Thursday, 14 July 2016

How much time is lost formatting references?

I just completed a grant application and one of the steps required me to list my recent papers in a specific format. This was an electronic submission and I’m sure it could be made much simpler, possibly by working off the DOI or PubMed ID? But this got me thinking about the pain of reformatting references and the reasons we have so many formats in the first place. It took me ten minutes to get references in the required format, and I've spent much longer in the past - all wasted time in a day that is already too full!

I use Mendeley as my reference manager of choice and it has a very good Word plug-in that makes it easy to add references and build a final reference list when writing papers. I used it for my PhD with over 160 references and it coped pretty well. Mendeley, EndNote, et al make changing reference styles pretty easy, but why do we have to bother at all?

In digging into this I came across a post by  Jay Fitzsimmons at the Canadian Field-Naturalist blog. Jay's post is well written and describes the problem well - lots of citation styles, but no real evidence about which is most efficient.

How did reference styles evolve: Once upon a time the only way to access published information was to go to your University library and find the paper you were looking for (it wasn't that long ago). House styles were developed by publishers as a set of standards for the writing and design of articles in their periodicals. There was no, or little, effort to determine what the most efficient way to communicate the information in a reference. A big reason for abbreviating information, or omitting article titles etc from references was to reduce the amount of text - simply to save money for publishers of printed materials. There is even an ISO standard just for abbreviating journal titles! Even though we're in the electronic age there might still be good reasons to abbreviate references. Who wants to read a 300 author list (unless you're one of the authors of course)!

What do I think is important: It depends on why I’m looking at a reference in the first place but here are my priorities
  1. The title is the most common reason I decide if this is a paper I should read, I’d like to see it every time.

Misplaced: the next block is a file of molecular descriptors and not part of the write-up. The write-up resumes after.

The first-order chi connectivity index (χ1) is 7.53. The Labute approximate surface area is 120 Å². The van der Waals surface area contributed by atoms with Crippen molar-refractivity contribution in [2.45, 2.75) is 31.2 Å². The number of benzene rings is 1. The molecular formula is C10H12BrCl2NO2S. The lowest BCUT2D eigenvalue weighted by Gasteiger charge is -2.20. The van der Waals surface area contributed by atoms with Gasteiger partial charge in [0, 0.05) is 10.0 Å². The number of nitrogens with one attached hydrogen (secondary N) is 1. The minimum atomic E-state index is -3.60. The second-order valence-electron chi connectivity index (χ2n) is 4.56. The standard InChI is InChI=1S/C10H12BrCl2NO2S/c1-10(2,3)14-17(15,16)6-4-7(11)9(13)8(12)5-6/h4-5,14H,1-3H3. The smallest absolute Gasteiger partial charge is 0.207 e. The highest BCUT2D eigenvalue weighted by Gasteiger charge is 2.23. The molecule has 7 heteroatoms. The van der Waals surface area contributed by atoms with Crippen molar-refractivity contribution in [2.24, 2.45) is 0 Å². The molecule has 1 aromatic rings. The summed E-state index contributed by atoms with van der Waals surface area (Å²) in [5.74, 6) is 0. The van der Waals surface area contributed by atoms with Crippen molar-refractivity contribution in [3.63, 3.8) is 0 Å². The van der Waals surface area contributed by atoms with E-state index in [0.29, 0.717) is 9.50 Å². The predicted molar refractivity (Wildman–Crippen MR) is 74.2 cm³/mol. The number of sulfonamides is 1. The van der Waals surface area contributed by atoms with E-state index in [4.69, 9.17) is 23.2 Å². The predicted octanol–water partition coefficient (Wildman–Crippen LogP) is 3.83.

2. Second on my list is the year of publication, there’s sometimes no point looking at old references in a fast moving field (but beware this simple cull on useful reading materials).
  3. Then I’d like a link to the paper - personally I’m happy with the PubMed ID or DOI.
  4. Lastly is the lead author(s) as these are likely to be the people with most to gain from the publication in the immediate future.
As far as the authors go then in the context of my grant application, or perhaps a CV or job application I’d prefer a simple numbering format: the authors place by numerical ordering of the author list and the total number of authors, perhaps with an asterisk to denote joint first or corresponding author status e.g. 2*/17 where I am the 2nd author in a list of 17 authors, but I'm a joint 1st author.

Lastly I’d set it all to a nice delimited format so a screen grab from almost anything can be easily imported into whatever I need to use the reference in.

I don't really care about the Journal and certainly not volume and/or page numbers as I am NOT going to look for this in the library!

So here’s my suggestion:
Murtaza/Dawson/Tsui. Non-invasive analysis of acquired resistance to cancer therapy by sequencing of plasma DNA. Nature. 2013. DOI:10.1038/nature12065. PMID:23563269. 13/17.

Compare this to:
Murtaza M, Dawson SJ, Tsui DW, Gale D, Forshew T, Piskorz AM, Parkinson C, Chin SF, Kingsbury Z, Wong AS, Marass F, Humphray S, Hadfield J, Bentley D, Chin TM, Brenton JD, Caldas C, Rosenfeld N. Non-invasive analysis of acquired resistance to cancer therapy by sequencing of plasma DNA. Nature. 2013 May 2;497(7447):108-12.

I guess nothing is going to change in the field anytime soon. But I feel better for getting this off my chest. And I’ve sent feedback to the funder...

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